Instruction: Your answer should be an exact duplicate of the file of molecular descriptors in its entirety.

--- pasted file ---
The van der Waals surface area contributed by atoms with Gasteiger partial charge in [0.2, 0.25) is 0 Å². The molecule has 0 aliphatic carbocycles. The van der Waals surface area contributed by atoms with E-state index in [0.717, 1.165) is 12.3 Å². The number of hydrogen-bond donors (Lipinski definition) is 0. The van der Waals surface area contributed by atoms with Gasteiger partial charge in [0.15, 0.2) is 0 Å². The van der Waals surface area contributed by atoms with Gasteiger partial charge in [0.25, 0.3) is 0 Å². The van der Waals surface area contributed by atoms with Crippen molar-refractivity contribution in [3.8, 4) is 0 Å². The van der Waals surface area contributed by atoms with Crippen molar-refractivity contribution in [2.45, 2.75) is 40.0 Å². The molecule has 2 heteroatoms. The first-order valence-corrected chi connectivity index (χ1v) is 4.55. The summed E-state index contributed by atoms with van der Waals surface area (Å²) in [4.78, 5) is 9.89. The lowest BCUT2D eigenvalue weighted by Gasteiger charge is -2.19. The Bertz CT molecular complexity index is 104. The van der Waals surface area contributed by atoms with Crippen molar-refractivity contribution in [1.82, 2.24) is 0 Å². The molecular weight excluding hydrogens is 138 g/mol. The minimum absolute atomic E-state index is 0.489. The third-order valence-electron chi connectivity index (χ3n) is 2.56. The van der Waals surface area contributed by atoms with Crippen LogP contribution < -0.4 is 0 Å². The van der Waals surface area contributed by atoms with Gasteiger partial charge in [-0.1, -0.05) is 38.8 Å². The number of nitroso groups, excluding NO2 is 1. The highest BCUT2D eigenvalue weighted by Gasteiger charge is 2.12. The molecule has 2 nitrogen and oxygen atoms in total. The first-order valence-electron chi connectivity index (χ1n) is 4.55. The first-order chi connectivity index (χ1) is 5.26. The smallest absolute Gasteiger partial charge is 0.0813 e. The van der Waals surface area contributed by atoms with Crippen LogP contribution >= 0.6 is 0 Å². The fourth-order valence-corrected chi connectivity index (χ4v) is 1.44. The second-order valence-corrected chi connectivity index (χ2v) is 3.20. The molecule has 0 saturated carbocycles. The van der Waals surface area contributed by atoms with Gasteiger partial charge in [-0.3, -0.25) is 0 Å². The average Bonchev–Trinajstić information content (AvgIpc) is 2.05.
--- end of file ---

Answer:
The van der Waals surface area contributed by atoms with Gasteiger partial charge in [0.2, 0.25) is 0 Å². The molecule has 0 aliphatic carbocycles. The van der Waals surface area contributed by atoms with E-state index in [0.717, 1.165) is 12.3 Å². The number of hydrogen-bond donors (Lipinski definition) is 0. The van der Waals surface area contributed by atoms with Gasteiger partial charge in [0.15, 0.2) is 0 Å². The van der Waals surface area contributed by atoms with Gasteiger partial charge in [0.25, 0.3) is 0 Å². The van der Waals surface area contributed by atoms with Crippen molar-refractivity contribution in [3.8, 4) is 0 Å². The van der Waals surface area contributed by atoms with Crippen molar-refractivity contribution in [2.45, 2.75) is 40.0 Å². The molecule has 2 heteroatoms. The first-order valence-corrected chi connectivity index (χ1v) is 4.55. The summed E-state index contributed by atoms with van der Waals surface area (Å²) in [4.78, 5) is 9.89. The lowest BCUT2D eigenvalue weighted by Gasteiger charge is -2.19. The Bertz CT molecular complexity index is 104. The van der Waals surface area contributed by atoms with Crippen molar-refractivity contribution in [1.82, 2.24) is 0 Å². The molecular weight excluding hydrogens is 138 g/mol. The minimum absolute atomic E-state index is 0.489. The third-order valence-electron chi connectivity index (χ3n) is 2.56. The van der Waals surface area contributed by atoms with Crippen LogP contribution < -0.4 is 0 Å². The van der Waals surface area contributed by atoms with Gasteiger partial charge in [-0.1, -0.05) is 38.8 Å². The number of nitroso groups, excluding NO2 is 1. The highest BCUT2D eigenvalue weighted by Gasteiger charge is 2.12. The molecule has 2 nitrogen and oxygen atoms in total. The first-order valence-electron chi connectivity index (χ1n) is 4.55. The first-order chi connectivity index (χ1) is 5.26. The smallest absolute Gasteiger partial charge is 0.0813 e. The van der Waals surface area contributed by atoms with Crippen LogP contribution >= 0.6 is 0 Å². The fourth-order valence-corrected chi connectivity index (χ4v) is 1.44. The second-order valence-corrected chi connectivity index (χ2v) is 3.20. The molecule has 0 saturated carbocycles. The van der Waals surface area contributed by atoms with Gasteiger partial charge in [-0.3, -0.25) is 0 Å². The average Bonchev–Trinajstić information content (AvgIpc) is 2.05.